Scary stories from a lovely place
Kate Hudson and Matthew McConaughey’s ‘How to lose a guy in 10 days’ promotes itself as a male chick flick. Guys love it. Girls love that their guy wants to watch it. But it’s more than just appealing to men. It’s male fantasy flick.
The girlfriend that every guy wants is the lithe, smart and beautiful Andie Anderson. Andie is every man’s fantasy. She’s sexy, she wants to watch sport, she drinks beer from the bottle, she’s funny and sassy. Ben is a fantasy too – he is the man every guy wants to be, or likes to think he is. He rides a burly Triumph motorbike, he’s cut and good with the ladies. His office is a veritable manctuary – posters of sportsmen, swimsuit models, a pool table and two nerdy sidekicks to follow him around.
It’s Ben’s confidence that forms half of the storyline – he believes, and bets with competitors at work – that he can make a woman fall in love with him in a week and a half. Lots of guys I know like to think they are that confident.
Besides the humor and Ben’s delicious body, I’m not sure what else in this movie is for the females in the audience. In fact, it’s actually insulting to women (as perhaps most chick flicks are). Andie is clearly intelligent – she’s a Journalism Masters graduate from a top university – and she longs for a more fulfilling career. She finds her own ‘how to’ column vacuous and boring, and wants to be published for writing about real issues. But when she has this opportunity she stays in New York. Why? At the behest of Ben in the closing scenes of the movie. She is continuing to fit the male fantasy. Andie’s feminist foremothers would be rolling in their graves.
The other aspect of male fantasy that Andie fits snugly into is that of an uncomplicated, predictably stable woman. Ben is attracted to her confidence and beauty – but it’s when she’s emotional and girly that he begins to find her unattractive and very irritating. Andie changes her whole demeanour for her side of the plot – to make a guy break up with her within 10 days – as research for her magazine column. She begins to dress ‘girly’ in floral dresses and pigtails. She plans their future and what their children will look like. She pretends to be a vegetarian and cries to strangers that Ben thinks she’s fat. She leaves tampons in Ben’s bathroom and pretties up his blokey apartment with teddy bears and a pink, lacy toilet seat cover.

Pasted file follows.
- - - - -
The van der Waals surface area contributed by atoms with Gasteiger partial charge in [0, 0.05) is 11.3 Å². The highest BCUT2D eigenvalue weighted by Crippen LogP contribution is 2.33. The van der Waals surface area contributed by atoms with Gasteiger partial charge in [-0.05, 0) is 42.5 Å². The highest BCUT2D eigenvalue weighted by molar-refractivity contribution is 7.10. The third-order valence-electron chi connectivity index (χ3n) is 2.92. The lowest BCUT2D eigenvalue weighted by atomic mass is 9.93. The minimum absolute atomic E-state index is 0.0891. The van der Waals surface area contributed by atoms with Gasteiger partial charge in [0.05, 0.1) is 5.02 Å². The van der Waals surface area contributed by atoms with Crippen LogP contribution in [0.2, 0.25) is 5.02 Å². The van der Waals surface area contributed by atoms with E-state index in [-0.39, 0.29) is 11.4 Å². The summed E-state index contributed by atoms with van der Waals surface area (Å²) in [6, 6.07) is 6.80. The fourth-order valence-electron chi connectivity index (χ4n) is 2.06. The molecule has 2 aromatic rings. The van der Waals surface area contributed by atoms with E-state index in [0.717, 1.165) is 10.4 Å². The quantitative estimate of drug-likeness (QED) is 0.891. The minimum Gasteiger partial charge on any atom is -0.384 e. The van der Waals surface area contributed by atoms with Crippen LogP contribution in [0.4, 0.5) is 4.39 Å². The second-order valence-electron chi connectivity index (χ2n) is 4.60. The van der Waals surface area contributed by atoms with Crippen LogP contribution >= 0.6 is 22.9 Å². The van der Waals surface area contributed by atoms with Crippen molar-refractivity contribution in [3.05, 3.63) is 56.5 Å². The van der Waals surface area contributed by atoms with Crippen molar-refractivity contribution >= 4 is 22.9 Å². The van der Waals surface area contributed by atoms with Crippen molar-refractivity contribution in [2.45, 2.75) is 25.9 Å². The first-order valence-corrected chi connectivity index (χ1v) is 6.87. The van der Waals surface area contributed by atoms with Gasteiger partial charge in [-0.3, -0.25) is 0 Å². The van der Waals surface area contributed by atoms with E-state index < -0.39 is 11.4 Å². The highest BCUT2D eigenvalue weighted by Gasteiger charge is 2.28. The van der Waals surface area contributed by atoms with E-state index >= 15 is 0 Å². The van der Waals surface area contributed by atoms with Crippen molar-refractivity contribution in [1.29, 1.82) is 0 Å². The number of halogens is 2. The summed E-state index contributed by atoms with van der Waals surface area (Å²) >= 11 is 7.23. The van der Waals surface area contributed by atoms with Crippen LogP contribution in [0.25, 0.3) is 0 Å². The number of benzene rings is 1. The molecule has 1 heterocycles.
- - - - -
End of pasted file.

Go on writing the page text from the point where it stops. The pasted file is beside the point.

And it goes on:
Ben’s reaction is extreme – he tears his hair and screams “no, no!” before confronting Andie about her transformation. The message is clear. True womanhood can be scary. To land the best guy, she better not show any typically negative female qualities.
Unfortunately I actually find this movie entertaining. Even though I can see the unhelpful archetypes of male authority and female submission I do find it funny. And at times, even poignant.
But it remains a male fantasy flick and it’s no surprise that I’ve watched it with two different guys. Years ago, I saw ‘How to lose a guy’ at the cinema with my boyfriend. It was unequivocally his choice. I was happy to see it, but I clearly remember not particularly wanting to. And the other is Stephen. We watched it recently but I had to walk out of the room in parts because I found Andie and Ben’s manipulation of each other a bit troubling.
If they had just been nice to each other they wouldn’t have experienced such dramas! They would have lived happily ever after in the first half an hour. But that would have made for a much shorter, and more boring chick flick.